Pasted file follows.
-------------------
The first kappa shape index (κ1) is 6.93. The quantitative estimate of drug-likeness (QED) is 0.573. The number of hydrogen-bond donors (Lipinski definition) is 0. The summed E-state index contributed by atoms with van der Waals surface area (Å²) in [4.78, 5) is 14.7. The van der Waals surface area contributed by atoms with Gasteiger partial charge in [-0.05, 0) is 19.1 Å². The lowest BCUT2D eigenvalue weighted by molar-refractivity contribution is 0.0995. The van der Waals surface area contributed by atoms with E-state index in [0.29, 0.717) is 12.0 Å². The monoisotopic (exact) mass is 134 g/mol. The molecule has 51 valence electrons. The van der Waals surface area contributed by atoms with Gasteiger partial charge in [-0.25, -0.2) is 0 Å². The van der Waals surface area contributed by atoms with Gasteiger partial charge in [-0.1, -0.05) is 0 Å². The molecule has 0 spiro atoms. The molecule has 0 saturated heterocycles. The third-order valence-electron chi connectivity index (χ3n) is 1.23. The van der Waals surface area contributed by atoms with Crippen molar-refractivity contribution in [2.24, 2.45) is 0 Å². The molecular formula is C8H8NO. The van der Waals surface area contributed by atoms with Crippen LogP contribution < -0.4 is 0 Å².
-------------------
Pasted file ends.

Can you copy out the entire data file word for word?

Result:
The first kappa shape index (κ1) is 6.93. The quantitative estimate of drug-likeness (QED) is 0.573. The number of hydrogen-bond donors (Lipinski definition) is 0. The summed E-state index contributed by atoms with van der Waals surface area (Å²) in [4.78, 5) is 14.7. The van der Waals surface area contributed by atoms with Gasteiger partial charge in [-0.05, 0) is 19.1 Å². The lowest BCUT2D eigenvalue weighted by molar-refractivity contribution is 0.0995. The van der Waals surface area contributed by atoms with E-state index in [0.29, 0.717) is 12.0 Å². The monoisotopic (exact) mass is 134 g/mol. The molecule has 51 valence electrons. The van der Waals surface area contributed by atoms with Gasteiger partial charge in [-0.25, -0.2) is 0 Å². The van der Waals surface area contributed by atoms with Gasteiger partial charge in [-0.1, -0.05) is 0 Å². The molecule has 0 spiro atoms. The molecule has 0 saturated heterocycles. The third-order valence-electron chi connectivity index (χ3n) is 1.23. The van der Waals surface area contributed by atoms with Crippen molar-refractivity contribution in [2.24, 2.45) is 0 Å². The molecular formula is C8H8NO. The van der Waals surface area contributed by atoms with Crippen LogP contribution < -0.4 is 0 Å².